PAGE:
Niedermayer, who won the Conn Smythe Trophy as playoff MVP after leading the Ducks to the Stanley Cup title last month, has two more years at US$6.75 million per season.
"I felt we had a decent chance at trying to win a Stanley Cup," Niedermayer said Sunday during a conference call from his home in Cranbrook, B.C."And I guess I though that after that happened or if it did happen I would consider retirement."
When asked if he was strongly leaning towards retirement, Niedermayer responded: "That's a fair word, for sure."
The Ducks took the first step in preparing for Niedermayer's possible departure Sunday, signing unrestricted free agent Mathieu Schneider to an $11.25-million, two-year deal.
Niedermayer turns 34 on Aug. 31 and began his NHL career at age 19, and perhaps at this point he feels he's got nothing else to play for. He's the only player in hockey history to have won the six championships any Canadian-born player cares about: Stanley Cup, Memorial Cup, world junior gold, men's world gold, Olympic gold, and a World Cup of Hockey title.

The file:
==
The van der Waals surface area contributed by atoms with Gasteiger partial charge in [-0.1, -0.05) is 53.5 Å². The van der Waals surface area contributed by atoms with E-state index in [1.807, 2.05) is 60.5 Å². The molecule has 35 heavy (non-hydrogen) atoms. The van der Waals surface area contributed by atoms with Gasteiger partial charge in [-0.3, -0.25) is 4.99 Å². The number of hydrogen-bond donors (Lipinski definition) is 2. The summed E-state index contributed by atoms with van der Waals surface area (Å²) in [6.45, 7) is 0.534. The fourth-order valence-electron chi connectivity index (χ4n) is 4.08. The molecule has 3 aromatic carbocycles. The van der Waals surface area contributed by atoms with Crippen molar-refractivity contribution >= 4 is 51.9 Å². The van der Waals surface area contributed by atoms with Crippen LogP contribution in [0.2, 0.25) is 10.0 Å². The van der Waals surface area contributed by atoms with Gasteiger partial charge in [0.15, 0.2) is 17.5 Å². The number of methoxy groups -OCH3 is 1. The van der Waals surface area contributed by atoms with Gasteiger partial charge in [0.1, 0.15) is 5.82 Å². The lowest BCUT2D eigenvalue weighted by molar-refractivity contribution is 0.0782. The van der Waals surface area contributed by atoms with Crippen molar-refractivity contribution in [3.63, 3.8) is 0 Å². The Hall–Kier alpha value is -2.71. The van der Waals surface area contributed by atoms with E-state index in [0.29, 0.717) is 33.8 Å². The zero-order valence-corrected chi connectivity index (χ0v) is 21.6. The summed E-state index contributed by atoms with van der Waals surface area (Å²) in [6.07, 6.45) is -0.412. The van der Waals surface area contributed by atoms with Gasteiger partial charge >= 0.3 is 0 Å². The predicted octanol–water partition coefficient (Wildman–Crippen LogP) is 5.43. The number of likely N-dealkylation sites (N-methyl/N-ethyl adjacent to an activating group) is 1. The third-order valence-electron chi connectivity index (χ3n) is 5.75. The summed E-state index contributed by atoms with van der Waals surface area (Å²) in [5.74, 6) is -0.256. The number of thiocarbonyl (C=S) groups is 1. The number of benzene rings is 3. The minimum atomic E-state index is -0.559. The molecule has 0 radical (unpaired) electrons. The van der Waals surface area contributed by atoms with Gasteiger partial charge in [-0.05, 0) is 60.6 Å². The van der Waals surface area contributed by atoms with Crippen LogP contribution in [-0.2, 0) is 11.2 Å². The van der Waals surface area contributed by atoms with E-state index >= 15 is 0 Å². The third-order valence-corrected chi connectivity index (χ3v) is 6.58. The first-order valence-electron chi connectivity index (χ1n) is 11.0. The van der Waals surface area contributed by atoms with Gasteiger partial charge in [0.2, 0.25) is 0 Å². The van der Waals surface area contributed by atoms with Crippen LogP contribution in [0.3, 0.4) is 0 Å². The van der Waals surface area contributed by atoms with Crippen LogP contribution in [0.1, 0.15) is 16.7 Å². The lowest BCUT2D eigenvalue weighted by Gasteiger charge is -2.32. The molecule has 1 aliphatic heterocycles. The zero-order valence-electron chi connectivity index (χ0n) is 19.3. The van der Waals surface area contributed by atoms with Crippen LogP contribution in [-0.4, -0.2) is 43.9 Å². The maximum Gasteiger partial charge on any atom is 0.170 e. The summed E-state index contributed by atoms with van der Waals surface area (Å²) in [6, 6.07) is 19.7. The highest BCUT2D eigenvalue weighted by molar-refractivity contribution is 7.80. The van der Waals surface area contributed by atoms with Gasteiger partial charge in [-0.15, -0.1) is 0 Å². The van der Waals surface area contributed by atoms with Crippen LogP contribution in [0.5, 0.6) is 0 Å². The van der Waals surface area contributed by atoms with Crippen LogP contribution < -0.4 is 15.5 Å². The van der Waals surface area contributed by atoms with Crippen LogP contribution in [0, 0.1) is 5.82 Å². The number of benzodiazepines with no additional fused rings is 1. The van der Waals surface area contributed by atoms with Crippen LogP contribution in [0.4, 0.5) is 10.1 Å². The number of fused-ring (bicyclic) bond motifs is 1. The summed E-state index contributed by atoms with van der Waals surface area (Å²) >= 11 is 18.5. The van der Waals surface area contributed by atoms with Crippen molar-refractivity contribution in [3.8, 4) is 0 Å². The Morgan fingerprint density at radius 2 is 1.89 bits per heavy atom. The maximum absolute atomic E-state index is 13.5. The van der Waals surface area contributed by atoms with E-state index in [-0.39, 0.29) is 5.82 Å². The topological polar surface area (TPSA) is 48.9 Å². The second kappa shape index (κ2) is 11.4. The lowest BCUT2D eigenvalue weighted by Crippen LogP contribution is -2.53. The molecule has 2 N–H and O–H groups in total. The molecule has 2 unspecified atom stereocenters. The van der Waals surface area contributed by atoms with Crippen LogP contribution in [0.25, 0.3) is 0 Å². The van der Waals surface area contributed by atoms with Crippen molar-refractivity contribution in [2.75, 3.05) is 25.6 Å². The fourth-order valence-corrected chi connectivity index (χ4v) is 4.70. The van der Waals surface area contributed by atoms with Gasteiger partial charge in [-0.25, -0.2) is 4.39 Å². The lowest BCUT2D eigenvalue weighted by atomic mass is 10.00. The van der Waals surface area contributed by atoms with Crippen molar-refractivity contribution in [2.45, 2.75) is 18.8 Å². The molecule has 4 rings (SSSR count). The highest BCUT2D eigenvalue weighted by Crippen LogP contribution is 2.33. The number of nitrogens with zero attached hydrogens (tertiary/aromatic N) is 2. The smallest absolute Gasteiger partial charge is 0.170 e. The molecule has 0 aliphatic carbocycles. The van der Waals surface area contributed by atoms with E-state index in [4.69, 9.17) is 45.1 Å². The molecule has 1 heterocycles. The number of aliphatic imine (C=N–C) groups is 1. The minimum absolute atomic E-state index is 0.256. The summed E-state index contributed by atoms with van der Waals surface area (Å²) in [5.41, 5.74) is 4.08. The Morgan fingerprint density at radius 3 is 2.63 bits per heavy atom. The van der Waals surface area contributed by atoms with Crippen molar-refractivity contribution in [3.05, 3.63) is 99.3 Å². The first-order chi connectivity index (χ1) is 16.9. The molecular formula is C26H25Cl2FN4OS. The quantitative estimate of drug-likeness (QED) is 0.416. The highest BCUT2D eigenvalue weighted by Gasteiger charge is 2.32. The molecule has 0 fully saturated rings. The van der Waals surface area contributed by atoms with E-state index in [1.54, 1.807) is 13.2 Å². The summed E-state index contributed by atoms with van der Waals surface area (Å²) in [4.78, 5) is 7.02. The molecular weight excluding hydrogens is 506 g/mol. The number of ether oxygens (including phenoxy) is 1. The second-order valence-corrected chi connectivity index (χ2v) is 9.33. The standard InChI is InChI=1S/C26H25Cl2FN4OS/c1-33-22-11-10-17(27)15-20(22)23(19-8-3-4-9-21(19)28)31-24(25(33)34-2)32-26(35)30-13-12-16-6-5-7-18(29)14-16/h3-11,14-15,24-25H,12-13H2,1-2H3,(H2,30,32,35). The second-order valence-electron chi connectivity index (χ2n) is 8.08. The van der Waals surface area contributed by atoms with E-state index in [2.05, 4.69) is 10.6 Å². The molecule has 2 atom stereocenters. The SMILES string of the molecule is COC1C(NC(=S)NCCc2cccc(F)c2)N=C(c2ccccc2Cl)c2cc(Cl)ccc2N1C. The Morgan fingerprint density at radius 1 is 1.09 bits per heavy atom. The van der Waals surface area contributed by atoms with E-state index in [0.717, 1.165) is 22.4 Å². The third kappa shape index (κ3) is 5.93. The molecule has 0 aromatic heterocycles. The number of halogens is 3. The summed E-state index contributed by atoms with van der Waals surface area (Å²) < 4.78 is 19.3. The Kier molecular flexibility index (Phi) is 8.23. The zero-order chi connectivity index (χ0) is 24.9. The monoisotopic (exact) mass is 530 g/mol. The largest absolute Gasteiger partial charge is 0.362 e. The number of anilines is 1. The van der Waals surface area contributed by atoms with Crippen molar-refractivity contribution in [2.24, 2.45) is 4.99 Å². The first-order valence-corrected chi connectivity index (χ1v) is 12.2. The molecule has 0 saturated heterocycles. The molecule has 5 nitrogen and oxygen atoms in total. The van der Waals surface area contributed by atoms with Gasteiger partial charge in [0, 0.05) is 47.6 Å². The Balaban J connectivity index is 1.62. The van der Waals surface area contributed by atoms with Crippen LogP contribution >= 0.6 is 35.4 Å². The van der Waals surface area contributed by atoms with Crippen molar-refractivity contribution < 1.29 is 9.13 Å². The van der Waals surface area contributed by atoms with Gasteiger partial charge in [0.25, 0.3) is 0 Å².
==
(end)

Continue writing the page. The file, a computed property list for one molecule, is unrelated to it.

He has also captured a Norris Trophy as the league's top defenceman to boot.
Furthermore, the Ducks' championship came alongside his brother Rob, fulfilling a lifelong dream. It also gave Scott Niedermayer four Stanley Cup titles after winning three in New Jersey.
Niedermayer, New Jersey's first choice, third overall in the 1991 NHL entry draft, has racked up 608 points (140 goals, 468 assists) in 1,053 career regular-season games - including a career-high 69 points (15-54) in 79 games this past season. He also added 11 points (3-8) in 21 playoff games, giving him 86 career points (22-64) in 183 career games.